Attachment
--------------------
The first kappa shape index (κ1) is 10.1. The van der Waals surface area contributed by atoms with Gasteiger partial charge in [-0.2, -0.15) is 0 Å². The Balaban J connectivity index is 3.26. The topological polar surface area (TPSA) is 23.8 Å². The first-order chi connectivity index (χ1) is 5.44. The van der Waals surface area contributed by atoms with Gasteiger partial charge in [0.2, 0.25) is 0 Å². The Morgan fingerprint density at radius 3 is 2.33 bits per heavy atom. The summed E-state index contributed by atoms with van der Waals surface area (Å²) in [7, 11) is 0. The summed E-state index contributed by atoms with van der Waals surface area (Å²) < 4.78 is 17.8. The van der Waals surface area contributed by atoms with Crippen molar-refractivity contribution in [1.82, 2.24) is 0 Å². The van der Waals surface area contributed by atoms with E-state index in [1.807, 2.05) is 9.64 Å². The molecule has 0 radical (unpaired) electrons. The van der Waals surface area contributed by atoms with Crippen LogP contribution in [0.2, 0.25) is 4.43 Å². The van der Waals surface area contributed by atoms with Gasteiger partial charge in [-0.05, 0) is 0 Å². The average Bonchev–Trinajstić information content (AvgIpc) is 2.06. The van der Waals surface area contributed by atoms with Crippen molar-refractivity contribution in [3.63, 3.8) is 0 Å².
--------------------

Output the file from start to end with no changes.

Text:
The first kappa shape index (κ1) is 10.1. The van der Waals surface area contributed by atoms with Gasteiger partial charge in [-0.2, -0.15) is 0 Å². The Balaban J connectivity index is 3.26. The topological polar surface area (TPSA) is 23.8 Å². The first-order chi connectivity index (χ1) is 5.44. The van der Waals surface area contributed by atoms with Gasteiger partial charge in [0.2, 0.25) is 0 Å². The Morgan fingerprint density at radius 3 is 2.33 bits per heavy atom. The summed E-state index contributed by atoms with van der Waals surface area (Å²) in [7, 11) is 0. The summed E-state index contributed by atoms with van der Waals surface area (Å²) < 4.78 is 17.8. The van der Waals surface area contributed by atoms with Crippen molar-refractivity contribution in [1.82, 2.24) is 0 Å². The van der Waals surface area contributed by atoms with E-state index in [1.807, 2.05) is 9.64 Å². The molecule has 0 radical (unpaired) electrons. The van der Waals surface area contributed by atoms with Crippen LogP contribution in [0.2, 0.25) is 4.43 Å². The van der Waals surface area contributed by atoms with Gasteiger partial charge in [-0.05, 0) is 0 Å². The average Bonchev–Trinajstić information content (AvgIpc) is 2.06. The van der Waals surface area contributed by atoms with Crippen molar-refractivity contribution in [3.63, 3.8) is 0 Å².